The point is this: As I spent hours with the very patient cable company customer service folks and Mac helpers (all lovely, I might add) I came to the very real and very harsh realization that I am a total slave to the Internet. There, I said it. Maybe that’s the first step in recovery…

And then again, maybe not. Who am I kidding? I’m a writer. The Internet is my connection to the world. *She sighs with a sense of acceptance.*

As it turns out, I had to apologize to my beloved Mac. Because the router was the problem. May it rest in peace.


Tuesday, November 3, 2009

Book Vote, Anyone?

It’s election day. Why not have a book vote? This is an activity that would work with a classroom of kids, with a book group, with a bunch of friends, or any group, really. The more the merrier. On a recent girls-night-out, for example, my pals and I launched into a spontaneous book vote at our dinner table. Each of us took a few minutes to talk about a favorite book until we decided on two novels that we were all intrigued by. Even our waiter was itching to get involved. In a few weeks, after we read the nominees, we will get together again, talk about the books and vote for a favorite. In my opinion, this is a playful diversion from the negativity of some of the real campaigns going on. Have I mentioned that I live in N.J.?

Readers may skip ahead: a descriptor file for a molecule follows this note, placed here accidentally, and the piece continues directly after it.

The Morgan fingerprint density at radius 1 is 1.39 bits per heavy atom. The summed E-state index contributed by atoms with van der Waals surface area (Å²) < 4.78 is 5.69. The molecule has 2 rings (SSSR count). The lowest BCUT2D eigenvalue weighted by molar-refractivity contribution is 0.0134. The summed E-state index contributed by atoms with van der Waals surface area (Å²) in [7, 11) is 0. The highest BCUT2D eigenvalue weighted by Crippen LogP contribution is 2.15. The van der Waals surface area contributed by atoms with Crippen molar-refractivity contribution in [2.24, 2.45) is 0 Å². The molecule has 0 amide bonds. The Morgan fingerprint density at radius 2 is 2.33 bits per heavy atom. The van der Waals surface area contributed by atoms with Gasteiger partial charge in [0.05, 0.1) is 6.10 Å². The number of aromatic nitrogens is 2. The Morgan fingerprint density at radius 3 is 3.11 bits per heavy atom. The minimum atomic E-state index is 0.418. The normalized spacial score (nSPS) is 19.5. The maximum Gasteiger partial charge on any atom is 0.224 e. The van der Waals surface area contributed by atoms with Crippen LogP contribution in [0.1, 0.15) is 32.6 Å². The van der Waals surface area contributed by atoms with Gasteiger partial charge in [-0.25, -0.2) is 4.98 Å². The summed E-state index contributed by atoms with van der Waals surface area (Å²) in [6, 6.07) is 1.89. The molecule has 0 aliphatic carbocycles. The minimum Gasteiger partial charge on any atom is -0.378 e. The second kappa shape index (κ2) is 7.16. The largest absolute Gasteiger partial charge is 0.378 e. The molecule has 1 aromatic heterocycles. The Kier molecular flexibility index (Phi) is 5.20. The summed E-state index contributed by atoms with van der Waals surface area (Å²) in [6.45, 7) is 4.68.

So, how, exactly, does a book vote go down? Okay, let me be more specific than the girls-night-out scenario. To begin, at least two participants should nominate a favorite book. Then, each person can give talks on why his or her book is wonderful. The person could also read a favorite passage aloud. In other words, campaign for the book. If a book vote is being held in a classroom or library, the campaigners might even make posters advertising the best qualities of the nominated books. Part of the fun really is in convincing others to read the books.

When the time comes to vote, participants can hold a secret ballot by writing the names of the books voted for on pieces of paper and then depositing them in a box (or whatever works), one vote per person, of course. Or, each person can place a check beside the book of his or her choice on a list of nominated titles.

By the end, participants have a little more information about books, people are inspired to read, and all involved might feel like voting can be fun. So why not have a book vote?

Happy Election Day!